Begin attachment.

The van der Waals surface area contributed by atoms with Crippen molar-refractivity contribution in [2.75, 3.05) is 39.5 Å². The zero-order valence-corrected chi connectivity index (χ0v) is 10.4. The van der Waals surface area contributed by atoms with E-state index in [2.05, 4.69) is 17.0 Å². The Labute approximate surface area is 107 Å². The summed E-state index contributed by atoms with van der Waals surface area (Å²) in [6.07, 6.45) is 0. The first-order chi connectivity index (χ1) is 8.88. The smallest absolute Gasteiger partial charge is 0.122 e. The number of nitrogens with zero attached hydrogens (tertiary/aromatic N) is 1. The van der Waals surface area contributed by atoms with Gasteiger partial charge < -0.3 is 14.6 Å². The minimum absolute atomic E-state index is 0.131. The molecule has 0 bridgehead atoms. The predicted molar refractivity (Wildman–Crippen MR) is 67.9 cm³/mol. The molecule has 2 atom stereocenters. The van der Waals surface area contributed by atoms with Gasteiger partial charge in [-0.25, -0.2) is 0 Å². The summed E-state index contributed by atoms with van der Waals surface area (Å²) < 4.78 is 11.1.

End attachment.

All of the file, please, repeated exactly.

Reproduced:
The van der Waals surface area contributed by atoms with Crippen molar-refractivity contribution in [2.75, 3.05) is 39.5 Å². The zero-order valence-corrected chi connectivity index (χ0v) is 10.4. The van der Waals surface area contributed by atoms with E-state index in [2.05, 4.69) is 17.0 Å². The Labute approximate surface area is 107 Å². The summed E-state index contributed by atoms with van der Waals surface area (Å²) in [6.07, 6.45) is 0. The first-order chi connectivity index (χ1) is 8.88. The smallest absolute Gasteiger partial charge is 0.122 e. The number of nitrogens with zero attached hydrogens (tertiary/aromatic N) is 1. The van der Waals surface area contributed by atoms with Gasteiger partial charge < -0.3 is 14.6 Å². The minimum absolute atomic E-state index is 0.131. The molecule has 0 bridgehead atoms. The predicted molar refractivity (Wildman–Crippen MR) is 67.9 cm³/mol. The molecule has 2 atom stereocenters. The van der Waals surface area contributed by atoms with Gasteiger partial charge in [-0.25, -0.2) is 0 Å². The summed E-state index contributed by atoms with van der Waals surface area (Å²) < 4.78 is 11.1.